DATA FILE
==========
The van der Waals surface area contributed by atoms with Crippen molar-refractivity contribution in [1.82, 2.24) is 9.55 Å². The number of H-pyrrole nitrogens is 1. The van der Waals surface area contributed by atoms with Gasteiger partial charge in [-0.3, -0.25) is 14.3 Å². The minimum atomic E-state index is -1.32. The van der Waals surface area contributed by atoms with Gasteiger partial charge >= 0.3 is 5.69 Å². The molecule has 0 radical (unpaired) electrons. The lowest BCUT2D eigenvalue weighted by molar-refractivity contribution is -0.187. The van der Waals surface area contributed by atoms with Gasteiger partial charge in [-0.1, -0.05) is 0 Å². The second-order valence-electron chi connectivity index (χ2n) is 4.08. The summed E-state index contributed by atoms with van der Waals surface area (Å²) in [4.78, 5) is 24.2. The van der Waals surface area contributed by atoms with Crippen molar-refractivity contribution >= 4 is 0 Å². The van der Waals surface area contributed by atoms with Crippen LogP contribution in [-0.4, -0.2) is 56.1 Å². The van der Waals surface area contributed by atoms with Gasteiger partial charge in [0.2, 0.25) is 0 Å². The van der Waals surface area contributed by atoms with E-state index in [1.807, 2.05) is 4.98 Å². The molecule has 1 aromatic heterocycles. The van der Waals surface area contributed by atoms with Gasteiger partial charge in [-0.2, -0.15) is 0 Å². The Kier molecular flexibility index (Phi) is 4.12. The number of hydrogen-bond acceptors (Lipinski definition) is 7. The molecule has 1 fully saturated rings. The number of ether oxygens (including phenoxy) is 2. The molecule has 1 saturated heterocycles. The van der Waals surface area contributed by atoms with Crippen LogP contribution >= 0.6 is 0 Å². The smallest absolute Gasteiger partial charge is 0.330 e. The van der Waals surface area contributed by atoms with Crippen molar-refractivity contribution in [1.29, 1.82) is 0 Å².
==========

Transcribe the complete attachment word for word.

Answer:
The van der Waals surface area contributed by atoms with Crippen molar-refractivity contribution in [1.82, 2.24) is 9.55 Å². The number of H-pyrrole nitrogens is 1. The van der Waals surface area contributed by atoms with Gasteiger partial charge in [-0.3, -0.25) is 14.3 Å². The minimum atomic E-state index is -1.32. The van der Waals surface area contributed by atoms with Gasteiger partial charge >= 0.3 is 5.69 Å². The molecule has 0 radical (unpaired) electrons. The lowest BCUT2D eigenvalue weighted by molar-refractivity contribution is -0.187. The van der Waals surface area contributed by atoms with Gasteiger partial charge in [-0.1, -0.05) is 0 Å². The second-order valence-electron chi connectivity index (χ2n) is 4.08. The summed E-state index contributed by atoms with van der Waals surface area (Å²) in [4.78, 5) is 24.2. The van der Waals surface area contributed by atoms with Crippen molar-refractivity contribution >= 4 is 0 Å². The van der Waals surface area contributed by atoms with Crippen LogP contribution in [-0.4, -0.2) is 56.1 Å². The van der Waals surface area contributed by atoms with Gasteiger partial charge in [0.2, 0.25) is 0 Å². The van der Waals surface area contributed by atoms with E-state index in [1.807, 2.05) is 4.98 Å². The molecule has 1 aromatic heterocycles. The van der Waals surface area contributed by atoms with Gasteiger partial charge in [-0.2, -0.15) is 0 Å². The Kier molecular flexibility index (Phi) is 4.12. The number of hydrogen-bond acceptors (Lipinski definition) is 7. The molecule has 1 fully saturated rings. The number of ether oxygens (including phenoxy) is 2. The molecule has 1 saturated heterocycles. The van der Waals surface area contributed by atoms with Crippen LogP contribution >= 0.6 is 0 Å². The smallest absolute Gasteiger partial charge is 0.330 e. The van der Waals surface area contributed by atoms with Crippen molar-refractivity contribution in [1.29, 1.82) is 0 Å².